Doctors and health officials are warning residents across the province of the tiny but mighty insect that arrives with spring and summer.

Mosquitoes begin to appear in the southwest with rainy days and warm nights, something Swift Current and area have experienced consistently in recent weeks. 

Dr. David Torr, medical health officer with the Saskatchewan Health Authority (SHA), reminds the public that the pesky insect isn't just a nuisance, but can also carry risks of disease. 

"We do get the types of mosquitoes that carry diseases like West Nile virus," he said. "We have seen a reduction in West Nile virus and part of that is because a good number of the population has been exposed to it and either have been ill or managed to overcome the illness and have now developed immunity, but not everybody has developed that."

The first step to preventing infection of serious disease, is to prevent being bitten.

Mosquitoes are attracted to dark colours and spaces, so when spending time outside it's ideal to wear light colours. Leaving as little skin exposed as possible and applying insect repellent are other tips.

However, it's also important to ensure that the insects don't have an environment to reproduce, such as bodies of stagnant water or thick bushes.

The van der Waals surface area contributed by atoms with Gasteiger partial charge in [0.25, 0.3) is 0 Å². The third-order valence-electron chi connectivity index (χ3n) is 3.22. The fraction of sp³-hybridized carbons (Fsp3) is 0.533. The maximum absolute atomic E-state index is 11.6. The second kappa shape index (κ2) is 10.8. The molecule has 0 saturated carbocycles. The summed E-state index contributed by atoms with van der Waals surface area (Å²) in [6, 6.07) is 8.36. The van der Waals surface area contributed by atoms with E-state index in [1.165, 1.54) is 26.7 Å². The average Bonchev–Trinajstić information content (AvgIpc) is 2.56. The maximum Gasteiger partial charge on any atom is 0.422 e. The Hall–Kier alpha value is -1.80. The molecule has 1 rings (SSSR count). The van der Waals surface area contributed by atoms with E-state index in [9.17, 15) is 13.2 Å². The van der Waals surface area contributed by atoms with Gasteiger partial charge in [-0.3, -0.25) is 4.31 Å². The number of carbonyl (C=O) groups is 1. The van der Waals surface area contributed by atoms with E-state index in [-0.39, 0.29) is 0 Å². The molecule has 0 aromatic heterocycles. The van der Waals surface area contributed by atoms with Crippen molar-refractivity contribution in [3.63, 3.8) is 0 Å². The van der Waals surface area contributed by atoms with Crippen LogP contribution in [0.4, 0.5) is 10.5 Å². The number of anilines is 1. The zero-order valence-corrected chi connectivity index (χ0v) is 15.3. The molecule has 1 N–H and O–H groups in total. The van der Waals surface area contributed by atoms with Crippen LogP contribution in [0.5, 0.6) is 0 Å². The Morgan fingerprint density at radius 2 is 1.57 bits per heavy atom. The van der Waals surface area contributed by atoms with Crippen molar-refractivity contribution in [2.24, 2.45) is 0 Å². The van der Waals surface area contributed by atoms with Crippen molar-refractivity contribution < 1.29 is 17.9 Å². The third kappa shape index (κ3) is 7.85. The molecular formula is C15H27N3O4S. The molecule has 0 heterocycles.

In 2022, there were 47 reported cases of West Nile in the country. While dangerous diseases may not be extremely prominent in Canada, it's important to learn the risks if travelling elsewhere. 

"In summer there's a lot of folks who travel, and there are more diseases carried by mosquitoes in other environments, especially warm tropical environments that many folks travel to," added Dr. Torr. "It's important to carry protection and use the same precautions when you travel to those areas. Many people will travel and not consider that there are mosquitoes there that carry diseases such as dengue, Zika or Chikungunya."

In the early 2000s, The World Health Organization (WHO) reported approximately half a million cases of dengue happening every year. In 2023, there were over six million cases of dengue, and between January and April of this year alone, the number of cases reported has been over seven and a half million.